Friday, December 12, 2008

Fable 2 - Moralizing vs. Choice

For some reason there's a stigma about posting something on one's blog that one has said elsewhere. If I've said something in such a way that I think eloquently, and quickly, gets to the point, what's the harm? That's right - there is none.

This is a discussion with the ever-thoughtful Simon, over on the GA Tech News Games Blog, about Moralizing vs. Choice in Fable 2. Enjoy.


Great article.

On the topic of Fable 2, as you know, after passing the game you are given an excellent, and truly differentiated set of choices. The largest problem therein lies with the fact that each of these choices gives varying degrees of reward *quality*. Let me stress the word "quality" once again.

By presenting rewards of different quality, the game inherently biases the player toward one of the three outcomes (guess which one?).

One of the choices gives the player something they could otherwise not have (given they choose one of the other rewards), another of the choices gives the player something they could easily obtain on their own with a little more work, and the remaining choice gives no reward whatsoever (except maybe feeling a little better, morally).

By giving rewards of different quality, the game is in fact NOT asking the player to make a moral choice, but one of utility.

In order to truly task a player with moral choice, a game must offer rewards that are unique, but generally equal in utility. You hint at this briefly with your reference to the first KOTOR - by choosing one path the player inherently gives up another. In Fable 2, though, the player can effectively have it all by making a single choice, thus making the other two choices moot.

Thoughts? And keep up the good work.

~David S.



Thank you so much for this comment. It's the best I've gotten on the articles I've posted for this site (maybe because you're a designer, so you know how to cut right to the chase). I definitely tried to voice my general discontent with the alignment choices in Fable II when I said "despite the utter lack of meaningful choice I found while playing Fable II..." but you really nailed it. For me the last choice was difficult only because I'd been playing the game as a complete bastard. The third choice, the one with the least quality, would have been much better if like the other three it had anything to do with the Spire and the souls locked within it (but it doesn't). Since I'd played the game slowly over the course of a month, I had so much money from rent payments by the end that this choice was really laughable. But the other two gave me quite a pause. I liked that the game all of a sudden made it difficult for me to a bastard.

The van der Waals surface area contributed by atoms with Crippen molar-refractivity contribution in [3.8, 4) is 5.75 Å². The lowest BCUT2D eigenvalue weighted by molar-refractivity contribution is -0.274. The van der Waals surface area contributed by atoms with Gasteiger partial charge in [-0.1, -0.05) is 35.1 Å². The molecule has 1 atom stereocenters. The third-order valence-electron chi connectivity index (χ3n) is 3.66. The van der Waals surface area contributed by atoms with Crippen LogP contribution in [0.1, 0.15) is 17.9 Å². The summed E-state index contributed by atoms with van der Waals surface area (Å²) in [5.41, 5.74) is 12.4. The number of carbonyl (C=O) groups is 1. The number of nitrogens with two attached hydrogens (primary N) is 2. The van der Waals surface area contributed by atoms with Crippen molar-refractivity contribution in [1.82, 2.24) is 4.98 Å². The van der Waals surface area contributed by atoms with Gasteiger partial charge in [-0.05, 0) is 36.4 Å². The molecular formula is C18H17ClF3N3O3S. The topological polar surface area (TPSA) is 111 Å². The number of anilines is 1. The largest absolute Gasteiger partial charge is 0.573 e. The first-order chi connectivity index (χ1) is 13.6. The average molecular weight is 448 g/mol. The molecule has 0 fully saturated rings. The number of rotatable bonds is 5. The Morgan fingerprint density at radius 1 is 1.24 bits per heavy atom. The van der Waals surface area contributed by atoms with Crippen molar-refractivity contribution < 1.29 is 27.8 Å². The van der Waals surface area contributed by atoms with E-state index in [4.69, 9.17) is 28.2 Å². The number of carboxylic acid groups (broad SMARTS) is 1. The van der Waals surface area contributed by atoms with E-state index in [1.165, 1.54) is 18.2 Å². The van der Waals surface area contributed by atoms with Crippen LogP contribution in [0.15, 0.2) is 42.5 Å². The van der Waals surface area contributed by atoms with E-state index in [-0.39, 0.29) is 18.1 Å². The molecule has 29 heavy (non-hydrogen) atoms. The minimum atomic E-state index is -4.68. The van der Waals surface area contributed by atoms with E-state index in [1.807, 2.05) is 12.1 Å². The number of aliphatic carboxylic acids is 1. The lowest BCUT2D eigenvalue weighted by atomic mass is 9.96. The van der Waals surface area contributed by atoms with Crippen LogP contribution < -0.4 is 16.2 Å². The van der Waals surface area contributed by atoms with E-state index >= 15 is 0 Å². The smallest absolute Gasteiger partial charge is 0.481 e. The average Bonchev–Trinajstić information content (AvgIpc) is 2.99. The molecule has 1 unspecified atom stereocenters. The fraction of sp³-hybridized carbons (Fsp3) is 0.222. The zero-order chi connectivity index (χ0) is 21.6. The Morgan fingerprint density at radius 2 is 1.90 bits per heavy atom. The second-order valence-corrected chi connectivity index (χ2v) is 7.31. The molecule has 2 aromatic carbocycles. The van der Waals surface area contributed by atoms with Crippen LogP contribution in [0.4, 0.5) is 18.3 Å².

So yes, I completely agree with you that the varying levels of quality in these choices makes the somewhat obvious. Raising the idea of utility, however, I'd be interested in playing through a game like KotoR or Morrowind or Fallout 3 as a strict utilitarian to see how many "good" or "evil" choices I end up making. Also the idea of designing a game with more nuanced philosophies than "good" and "evil" would be fun (I think Fallout 3 does a good job of making neutral a viable option). Thanks again for reading and writing!


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